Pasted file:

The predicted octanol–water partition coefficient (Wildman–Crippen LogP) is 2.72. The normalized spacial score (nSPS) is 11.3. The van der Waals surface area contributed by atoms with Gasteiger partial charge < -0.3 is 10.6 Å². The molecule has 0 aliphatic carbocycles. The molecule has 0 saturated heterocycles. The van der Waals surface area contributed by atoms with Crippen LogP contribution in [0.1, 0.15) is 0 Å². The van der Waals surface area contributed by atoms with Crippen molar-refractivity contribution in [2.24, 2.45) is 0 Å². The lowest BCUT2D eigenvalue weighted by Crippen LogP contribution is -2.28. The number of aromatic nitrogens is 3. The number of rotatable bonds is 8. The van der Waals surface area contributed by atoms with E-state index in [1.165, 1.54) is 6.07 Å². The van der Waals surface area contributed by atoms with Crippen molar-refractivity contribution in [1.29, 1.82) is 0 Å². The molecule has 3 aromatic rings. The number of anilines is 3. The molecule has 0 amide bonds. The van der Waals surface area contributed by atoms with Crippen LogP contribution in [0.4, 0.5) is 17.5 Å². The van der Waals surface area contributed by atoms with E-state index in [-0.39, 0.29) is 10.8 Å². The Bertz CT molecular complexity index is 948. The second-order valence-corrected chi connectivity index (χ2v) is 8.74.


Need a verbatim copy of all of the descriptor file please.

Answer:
The predicted octanol–water partition coefficient (Wildman–Crippen LogP) is 2.72. The normalized spacial score (nSPS) is 11.3. The van der Waals surface area contributed by atoms with Gasteiger partial charge < -0.3 is 10.6 Å². The molecule has 0 aliphatic carbocycles. The molecule has 0 saturated heterocycles. The van der Waals surface area contributed by atoms with Crippen LogP contribution in [0.1, 0.15) is 0 Å². The van der Waals surface area contributed by atoms with Crippen molar-refractivity contribution in [2.24, 2.45) is 0 Å². The lowest BCUT2D eigenvalue weighted by Crippen LogP contribution is -2.28. The number of aromatic nitrogens is 3. The number of rotatable bonds is 8. The van der Waals surface area contributed by atoms with E-state index in [1.165, 1.54) is 6.07 Å². The van der Waals surface area contributed by atoms with Crippen molar-refractivity contribution in [1.29, 1.82) is 0 Å². The molecule has 3 aromatic rings. The number of anilines is 3. The molecule has 0 amide bonds. The van der Waals surface area contributed by atoms with Crippen LogP contribution in [0.4, 0.5) is 17.5 Å². The van der Waals surface area contributed by atoms with E-state index in [-0.39, 0.29) is 10.8 Å². The Bertz CT molecular complexity index is 948. The second-order valence-corrected chi connectivity index (χ2v) is 8.74.